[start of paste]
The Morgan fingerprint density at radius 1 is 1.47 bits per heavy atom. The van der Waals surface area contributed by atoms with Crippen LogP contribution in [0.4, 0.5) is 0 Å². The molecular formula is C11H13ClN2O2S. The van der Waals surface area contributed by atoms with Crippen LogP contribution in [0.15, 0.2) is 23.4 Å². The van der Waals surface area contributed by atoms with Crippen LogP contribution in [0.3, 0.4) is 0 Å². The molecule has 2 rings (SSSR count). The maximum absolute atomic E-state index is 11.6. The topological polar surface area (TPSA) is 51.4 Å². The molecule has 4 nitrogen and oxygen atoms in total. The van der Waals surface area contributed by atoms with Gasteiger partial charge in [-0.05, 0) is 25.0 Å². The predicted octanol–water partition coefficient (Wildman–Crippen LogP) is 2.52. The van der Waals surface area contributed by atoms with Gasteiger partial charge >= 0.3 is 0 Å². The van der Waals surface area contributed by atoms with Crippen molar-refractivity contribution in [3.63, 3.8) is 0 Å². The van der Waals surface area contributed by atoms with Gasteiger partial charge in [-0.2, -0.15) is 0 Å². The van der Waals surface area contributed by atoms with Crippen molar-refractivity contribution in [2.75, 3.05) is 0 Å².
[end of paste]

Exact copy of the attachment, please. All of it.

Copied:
The Morgan fingerprint density at radius 1 is 1.47 bits per heavy atom. The van der Waals surface area contributed by atoms with Crippen LogP contribution in [0.4, 0.5) is 0 Å². The molecular formula is C11H13ClN2O2S. The van der Waals surface area contributed by atoms with Crippen LogP contribution in [0.15, 0.2) is 23.4 Å². The van der Waals surface area contributed by atoms with Crippen LogP contribution in [0.3, 0.4) is 0 Å². The molecule has 2 rings (SSSR count). The maximum absolute atomic E-state index is 11.6. The topological polar surface area (TPSA) is 51.4 Å². The molecule has 4 nitrogen and oxygen atoms in total. The van der Waals surface area contributed by atoms with Gasteiger partial charge in [-0.05, 0) is 25.0 Å². The predicted octanol–water partition coefficient (Wildman–Crippen LogP) is 2.52. The van der Waals surface area contributed by atoms with Gasteiger partial charge >= 0.3 is 0 Å². The van der Waals surface area contributed by atoms with Crippen molar-refractivity contribution in [3.63, 3.8) is 0 Å². The van der Waals surface area contributed by atoms with Gasteiger partial charge in [-0.2, -0.15) is 0 Å². The van der Waals surface area contributed by atoms with Crippen molar-refractivity contribution in [2.75, 3.05) is 0 Å².